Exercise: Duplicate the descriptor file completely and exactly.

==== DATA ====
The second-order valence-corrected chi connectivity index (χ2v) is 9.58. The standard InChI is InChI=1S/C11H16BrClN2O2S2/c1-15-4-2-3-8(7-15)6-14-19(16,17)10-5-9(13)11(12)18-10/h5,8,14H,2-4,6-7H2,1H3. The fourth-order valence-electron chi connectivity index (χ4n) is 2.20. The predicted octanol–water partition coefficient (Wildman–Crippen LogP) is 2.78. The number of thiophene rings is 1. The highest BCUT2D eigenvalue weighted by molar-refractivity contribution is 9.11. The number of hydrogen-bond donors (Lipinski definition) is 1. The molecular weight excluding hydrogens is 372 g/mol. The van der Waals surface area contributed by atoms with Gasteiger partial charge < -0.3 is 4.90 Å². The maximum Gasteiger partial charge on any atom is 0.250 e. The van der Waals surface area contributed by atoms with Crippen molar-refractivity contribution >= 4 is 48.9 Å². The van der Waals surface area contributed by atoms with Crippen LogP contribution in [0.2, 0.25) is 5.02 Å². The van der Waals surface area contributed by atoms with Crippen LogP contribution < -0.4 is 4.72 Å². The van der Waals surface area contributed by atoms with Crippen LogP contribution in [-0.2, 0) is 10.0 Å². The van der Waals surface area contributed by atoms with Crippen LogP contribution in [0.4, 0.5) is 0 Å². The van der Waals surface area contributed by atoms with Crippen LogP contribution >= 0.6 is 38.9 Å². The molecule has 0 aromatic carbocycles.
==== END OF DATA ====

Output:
The second-order valence-corrected chi connectivity index (χ2v) is 9.58. The standard InChI is InChI=1S/C11H16BrClN2O2S2/c1-15-4-2-3-8(7-15)6-14-19(16,17)10-5-9(13)11(12)18-10/h5,8,14H,2-4,6-7H2,1H3. The fourth-order valence-electron chi connectivity index (χ4n) is 2.20. The predicted octanol–water partition coefficient (Wildman–Crippen LogP) is 2.78. The number of thiophene rings is 1. The highest BCUT2D eigenvalue weighted by molar-refractivity contribution is 9.11. The number of hydrogen-bond donors (Lipinski definition) is 1. The molecular weight excluding hydrogens is 372 g/mol. The van der Waals surface area contributed by atoms with Gasteiger partial charge < -0.3 is 4.90 Å². The maximum Gasteiger partial charge on any atom is 0.250 e. The van der Waals surface area contributed by atoms with Crippen molar-refractivity contribution >= 4 is 48.9 Å². The van der Waals surface area contributed by atoms with Crippen LogP contribution in [0.2, 0.25) is 5.02 Å². The van der Waals surface area contributed by atoms with Crippen LogP contribution < -0.4 is 4.72 Å². The van der Waals surface area contributed by atoms with Crippen LogP contribution in [-0.2, 0) is 10.0 Å². The van der Waals surface area contributed by atoms with Crippen LogP contribution in [0.4, 0.5) is 0 Å². The van der Waals surface area contributed by atoms with Crippen LogP contribution >= 0.6 is 38.9 Å². The molecule has 0 aromatic carbocycles.